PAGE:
However, we took a closer look at these images and, it turns out, many of them offer no proof at all – they are out-of-date and some weren’t even taken in Ukraine. To find out more about the images, we ran them through a reverse image search (check how to do this here) to find out where they came from.
The first document, which illustrates the danger posed by Ukrainian research organizations actually shows a Russian institute – the PIK neutron reactor, which is part of the Institute of Nuclear Physics in St Petersburg. We found this photo shared by the Russian news agency Tass, in an article from February 8, 2021.
The second document, which is meant to show Ukraine’s capacity to create a “dirty bomb”, also uses images of Russian structures. The photo on the left shows the nuclear power plant in Beloyarsk, Russia. We found the photo in a number of articles, including this one from March 20, 2020, published by the Russian media outlet Newsae.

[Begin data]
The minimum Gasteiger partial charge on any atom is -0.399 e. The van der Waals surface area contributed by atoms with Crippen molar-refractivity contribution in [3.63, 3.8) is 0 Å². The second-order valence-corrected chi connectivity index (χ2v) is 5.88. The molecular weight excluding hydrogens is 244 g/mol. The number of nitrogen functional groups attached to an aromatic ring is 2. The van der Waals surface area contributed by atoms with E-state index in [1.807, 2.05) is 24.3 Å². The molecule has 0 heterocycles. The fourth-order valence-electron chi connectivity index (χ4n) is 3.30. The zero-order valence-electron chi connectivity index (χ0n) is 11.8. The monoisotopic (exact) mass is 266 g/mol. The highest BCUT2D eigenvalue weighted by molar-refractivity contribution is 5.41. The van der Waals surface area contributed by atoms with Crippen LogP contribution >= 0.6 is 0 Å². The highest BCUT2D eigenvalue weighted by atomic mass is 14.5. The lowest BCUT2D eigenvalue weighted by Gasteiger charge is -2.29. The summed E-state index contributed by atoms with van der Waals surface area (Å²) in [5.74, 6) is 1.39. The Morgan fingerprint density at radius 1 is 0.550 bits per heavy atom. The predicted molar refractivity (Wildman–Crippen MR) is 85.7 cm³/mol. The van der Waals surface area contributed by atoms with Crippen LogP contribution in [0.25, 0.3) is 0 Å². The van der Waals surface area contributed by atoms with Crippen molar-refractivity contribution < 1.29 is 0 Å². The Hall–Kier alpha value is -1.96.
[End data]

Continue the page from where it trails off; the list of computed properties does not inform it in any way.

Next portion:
The photo on the right was published in January 2016 in an article on the website Wonderful Engineering, one of a number of images showing a concentrated chemicals plant in Novosibirsk. This factory is located in Russian Siberia and makes nuclear combustibles for nuclear reactors.
As for the image illustrating the “development of the ‘dirty bomb’”, it’s actually a photo of a radioactive waste site in Slovenia, taken way back in 2010. The government of Slovenia tweeted about it on October 25.